We depart usually in the early evening from Port Moresby to make an overnight crossing to the Eastern Fields, prevailing weather conditions permitting. On the return leg, we aim to arrive the morning of the last day of our trip in the Port Moresby area, and squeeze in some diving in local waters if possible.
Bear in mind that the Eastern Fields is a submerged atoll in the middle of nowhere. It's completely exposed to the elements and virtually uncharted, which is the reason so few people go there. Only a few hundred people have ever dived out there. Our trips are scheduled for a time of year when conditions should be good out there, but with recent climate fluctuations, there is a possibility that adverse weather may delay or limit our activities. In these circumstances, Craig makes every effort to adjust and get us in the water wherever and whenever possible. If you tend to get antsy when things don't go as expected, please take this into consideration.
Diving off the Golden Dawn and especially in the Eastern Fields is for experienced divers only. Depending on the site, we may all enter as a group, but quite often, Craig anchors/ moors the boat, and you can go in/ out at your leisure. This means that you're responsible for your own safety. The crew does an excellent job of keeping track of everyone's bubbles, but keep in mind that we'll be in the middle of the ocean, at least a day away from any land, within no other sane person anywhere nearby. Getting bent or having any other adverse incident would be an even bigger ordeal than usual. There is a chamber in Port Moresby, maintained by the Papua New Guinea Divers Association and contributions from divers via the PNG diving levy.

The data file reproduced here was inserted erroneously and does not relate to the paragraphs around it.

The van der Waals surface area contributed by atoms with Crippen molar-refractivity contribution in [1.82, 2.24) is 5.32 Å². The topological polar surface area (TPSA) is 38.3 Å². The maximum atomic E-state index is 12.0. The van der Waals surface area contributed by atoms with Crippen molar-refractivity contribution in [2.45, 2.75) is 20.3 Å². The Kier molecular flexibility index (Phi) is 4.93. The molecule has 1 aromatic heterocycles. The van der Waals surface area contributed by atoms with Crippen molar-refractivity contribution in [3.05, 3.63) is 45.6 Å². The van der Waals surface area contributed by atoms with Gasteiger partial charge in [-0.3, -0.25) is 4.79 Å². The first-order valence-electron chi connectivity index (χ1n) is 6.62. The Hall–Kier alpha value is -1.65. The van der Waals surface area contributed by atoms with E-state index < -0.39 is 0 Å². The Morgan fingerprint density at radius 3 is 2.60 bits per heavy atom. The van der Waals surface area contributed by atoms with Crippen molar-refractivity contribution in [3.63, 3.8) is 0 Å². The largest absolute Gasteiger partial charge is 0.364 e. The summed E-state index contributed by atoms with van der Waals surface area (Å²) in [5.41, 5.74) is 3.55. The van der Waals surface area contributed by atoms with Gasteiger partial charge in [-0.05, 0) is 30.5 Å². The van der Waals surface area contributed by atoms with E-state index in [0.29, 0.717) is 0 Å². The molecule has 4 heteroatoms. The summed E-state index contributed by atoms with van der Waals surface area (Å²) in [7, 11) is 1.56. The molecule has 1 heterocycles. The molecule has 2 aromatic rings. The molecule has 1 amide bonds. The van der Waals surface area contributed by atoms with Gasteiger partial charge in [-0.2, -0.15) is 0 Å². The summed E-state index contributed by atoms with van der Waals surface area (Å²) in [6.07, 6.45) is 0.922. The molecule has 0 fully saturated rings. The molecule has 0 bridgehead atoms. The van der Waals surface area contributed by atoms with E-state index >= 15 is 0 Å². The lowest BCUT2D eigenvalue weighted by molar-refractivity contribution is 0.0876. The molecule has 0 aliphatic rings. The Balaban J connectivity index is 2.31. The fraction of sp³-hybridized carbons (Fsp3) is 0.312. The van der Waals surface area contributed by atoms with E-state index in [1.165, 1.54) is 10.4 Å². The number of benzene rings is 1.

A typical day's schedule would be as follows: 06:30 or so morning snack of fruits, cereal, coffee, etc. First dive 07:30-08:30. Hot breakfast after the first dive, followed by second dive. Lunch around 12:30-13:30, followed by afternoon dive. Afternoon snack after the third dive. Depending on location, a 4th and/ or 5th dive. You are of course not required to do any dive you don't want to. Given that we will all be interested in photography/ video, if we hit a particularly good spot, we can request to stay for multiple dives to optimise current, sunlight, etc.
Diving Gear: I recommend a 3mm wetsuit. The water tends to be around 28ºC. If you tend to get cold, bring a hood and some gloves. You will set up your gear on the rear dive deck, and leave it on your tank for the duration of the trip. Air/ Nitrox fills will be done directly to your tank. There are baskets under your tanks for small items (reef hooks, pointers, extra masks, etc). Bring spares of anything you need (batteries for dive computers, mask straps, fin straps, etc) as there's no corner store to get supplies like this.
Rebreathers: Craig maintains a limited number of KISS rebreather units. He is a certified instructor and can train you during the trip if you're interested. Keep in mind that you'll need a few training dives, which means finding less challenging (and hence somewhat less visually stimulating) locations. There are many advantages and risks associated with using rebreathers. If you have experience on other rebreathers, the KISS unit should be easy to learn. If you don't have any experience, diving on rebreathers is arguably an entirely different experience than using scuba. There is a steep learning curve, both book-learning stuff and simply getting used to the initially awkward sensations involved. If you're interested in using a KISS unit, you need to let Craig know well in advance so he can prepare the requisite gases and sorb (which is a logistical challenge in PNG).